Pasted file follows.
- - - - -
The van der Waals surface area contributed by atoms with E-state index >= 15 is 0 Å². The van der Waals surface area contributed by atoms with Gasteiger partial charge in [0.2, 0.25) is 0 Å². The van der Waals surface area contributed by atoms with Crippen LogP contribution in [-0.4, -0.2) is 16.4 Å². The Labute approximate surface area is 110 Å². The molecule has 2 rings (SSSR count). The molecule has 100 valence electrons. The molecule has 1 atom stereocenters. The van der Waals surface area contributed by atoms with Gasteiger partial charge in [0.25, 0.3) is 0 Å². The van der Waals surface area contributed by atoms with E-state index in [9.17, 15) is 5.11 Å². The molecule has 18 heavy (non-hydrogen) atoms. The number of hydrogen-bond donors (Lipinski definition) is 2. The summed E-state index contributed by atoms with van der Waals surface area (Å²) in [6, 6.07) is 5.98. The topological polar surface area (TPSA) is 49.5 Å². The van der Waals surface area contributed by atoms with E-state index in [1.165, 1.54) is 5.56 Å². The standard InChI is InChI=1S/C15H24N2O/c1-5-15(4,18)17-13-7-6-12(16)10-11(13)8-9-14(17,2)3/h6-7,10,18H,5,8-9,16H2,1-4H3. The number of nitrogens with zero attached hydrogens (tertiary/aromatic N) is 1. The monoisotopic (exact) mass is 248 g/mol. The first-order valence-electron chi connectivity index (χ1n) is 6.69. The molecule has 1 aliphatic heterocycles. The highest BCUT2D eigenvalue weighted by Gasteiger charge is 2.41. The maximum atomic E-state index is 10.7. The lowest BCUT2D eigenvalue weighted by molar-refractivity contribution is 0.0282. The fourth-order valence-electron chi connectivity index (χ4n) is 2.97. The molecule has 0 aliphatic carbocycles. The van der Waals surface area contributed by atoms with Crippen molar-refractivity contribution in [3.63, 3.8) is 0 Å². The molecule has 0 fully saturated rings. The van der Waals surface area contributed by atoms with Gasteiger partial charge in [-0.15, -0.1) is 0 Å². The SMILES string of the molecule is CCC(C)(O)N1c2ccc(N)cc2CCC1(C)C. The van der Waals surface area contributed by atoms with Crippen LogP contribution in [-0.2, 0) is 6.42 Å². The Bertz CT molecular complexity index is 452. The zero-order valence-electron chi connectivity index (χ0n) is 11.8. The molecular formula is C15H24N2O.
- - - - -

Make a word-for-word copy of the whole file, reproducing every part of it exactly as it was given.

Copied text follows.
The van der Waals surface area contributed by atoms with E-state index >= 15 is 0 Å². The van der Waals surface area contributed by atoms with Gasteiger partial charge in [0.2, 0.25) is 0 Å². The van der Waals surface area contributed by atoms with Crippen LogP contribution in [-0.4, -0.2) is 16.4 Å². The Labute approximate surface area is 110 Å². The molecule has 2 rings (SSSR count). The molecule has 100 valence electrons. The molecule has 1 atom stereocenters. The van der Waals surface area contributed by atoms with Gasteiger partial charge in [0.25, 0.3) is 0 Å². The van der Waals surface area contributed by atoms with E-state index in [9.17, 15) is 5.11 Å². The molecule has 18 heavy (non-hydrogen) atoms. The number of hydrogen-bond donors (Lipinski definition) is 2. The summed E-state index contributed by atoms with van der Waals surface area (Å²) in [6, 6.07) is 5.98. The topological polar surface area (TPSA) is 49.5 Å². The van der Waals surface area contributed by atoms with E-state index in [1.165, 1.54) is 5.56 Å². The standard InChI is InChI=1S/C15H24N2O/c1-5-15(4,18)17-13-7-6-12(16)10-11(13)8-9-14(17,2)3/h6-7,10,18H,5,8-9,16H2,1-4H3. The number of nitrogens with zero attached hydrogens (tertiary/aromatic N) is 1. The monoisotopic (exact) mass is 248 g/mol. The first-order valence-electron chi connectivity index (χ1n) is 6.69. The molecule has 1 aliphatic heterocycles. The highest BCUT2D eigenvalue weighted by Gasteiger charge is 2.41. The maximum atomic E-state index is 10.7. The lowest BCUT2D eigenvalue weighted by molar-refractivity contribution is 0.0282. The fourth-order valence-electron chi connectivity index (χ4n) is 2.97. The molecule has 0 aliphatic carbocycles. The van der Waals surface area contributed by atoms with Crippen molar-refractivity contribution in [3.63, 3.8) is 0 Å². The molecule has 0 fully saturated rings. The van der Waals surface area contributed by atoms with Gasteiger partial charge in [-0.15, -0.1) is 0 Å². The SMILES string of the molecule is CCC(C)(O)N1c2ccc(N)cc2CCC1(C)C. The van der Waals surface area contributed by atoms with Crippen LogP contribution in [-0.2, 0) is 6.42 Å². The Bertz CT molecular complexity index is 452. The zero-order valence-electron chi connectivity index (χ0n) is 11.8. The molecular formula is C15H24N2O.